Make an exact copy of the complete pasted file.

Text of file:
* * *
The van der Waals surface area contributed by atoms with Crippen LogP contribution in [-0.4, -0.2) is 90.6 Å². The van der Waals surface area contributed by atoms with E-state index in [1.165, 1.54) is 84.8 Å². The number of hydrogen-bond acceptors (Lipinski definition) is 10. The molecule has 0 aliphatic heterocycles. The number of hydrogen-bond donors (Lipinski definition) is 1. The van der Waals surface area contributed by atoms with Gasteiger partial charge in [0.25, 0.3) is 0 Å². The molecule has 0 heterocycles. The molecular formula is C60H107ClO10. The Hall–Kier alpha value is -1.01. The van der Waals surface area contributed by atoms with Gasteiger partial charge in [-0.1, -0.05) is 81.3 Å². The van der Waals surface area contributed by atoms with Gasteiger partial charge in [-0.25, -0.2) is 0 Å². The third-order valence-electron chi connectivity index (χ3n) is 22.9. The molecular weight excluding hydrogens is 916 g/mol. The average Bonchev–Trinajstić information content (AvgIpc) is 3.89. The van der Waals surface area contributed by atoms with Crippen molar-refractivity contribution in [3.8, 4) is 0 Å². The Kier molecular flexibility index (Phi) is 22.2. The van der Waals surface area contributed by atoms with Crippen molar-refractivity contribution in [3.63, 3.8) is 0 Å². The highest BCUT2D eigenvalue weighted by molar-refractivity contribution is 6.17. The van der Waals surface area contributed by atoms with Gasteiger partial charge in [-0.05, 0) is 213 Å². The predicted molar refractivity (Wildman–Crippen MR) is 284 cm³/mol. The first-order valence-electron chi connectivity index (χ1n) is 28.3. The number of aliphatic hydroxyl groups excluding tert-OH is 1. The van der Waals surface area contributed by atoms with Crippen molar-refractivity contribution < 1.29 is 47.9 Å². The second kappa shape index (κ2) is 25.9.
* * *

The van der Waals surface area contributed by atoms with Crippen LogP contribution in [-0.4, -0.2) is 90.6 Å². The van der Waals surface area contributed by atoms with E-state index in [1.165, 1.54) is 84.8 Å². The number of hydrogen-bond acceptors (Lipinski definition) is 10. The molecule has 0 aliphatic heterocycles. The number of hydrogen-bond donors (Lipinski definition) is 1. The van der Waals surface area contributed by atoms with Gasteiger partial charge in [0.25, 0.3) is 0 Å². The molecule has 0 heterocycles. The molecular formula is C60H107ClO10. The Hall–Kier alpha value is -1.01. The van der Waals surface area contributed by atoms with Gasteiger partial charge in [-0.1, -0.05) is 81.3 Å². The van der Waals surface area contributed by atoms with Gasteiger partial charge in [-0.25, -0.2) is 0 Å². The third-order valence-electron chi connectivity index (χ3n) is 22.9. The molecular weight excluding hydrogens is 916 g/mol. The average Bonchev–Trinajstić information content (AvgIpc) is 3.89. The van der Waals surface area contributed by atoms with Crippen molar-refractivity contribution in [3.8, 4) is 0 Å². The Kier molecular flexibility index (Phi) is 22.2. The van der Waals surface area contributed by atoms with Crippen molar-refractivity contribution in [3.63, 3.8) is 0 Å². The highest BCUT2D eigenvalue weighted by molar-refractivity contribution is 6.17. The van der Waals surface area contributed by atoms with Gasteiger partial charge in [-0.05, 0) is 213 Å². The predicted molar refractivity (Wildman–Crippen MR) is 284 cm³/mol. The first-order valence-electron chi connectivity index (χ1n) is 28.3. The number of aliphatic hydroxyl groups excluding tert-OH is 1. The van der Waals surface area contributed by atoms with Crippen molar-refractivity contribution < 1.29 is 47.9 Å². The second kappa shape index (κ2) is 25.9.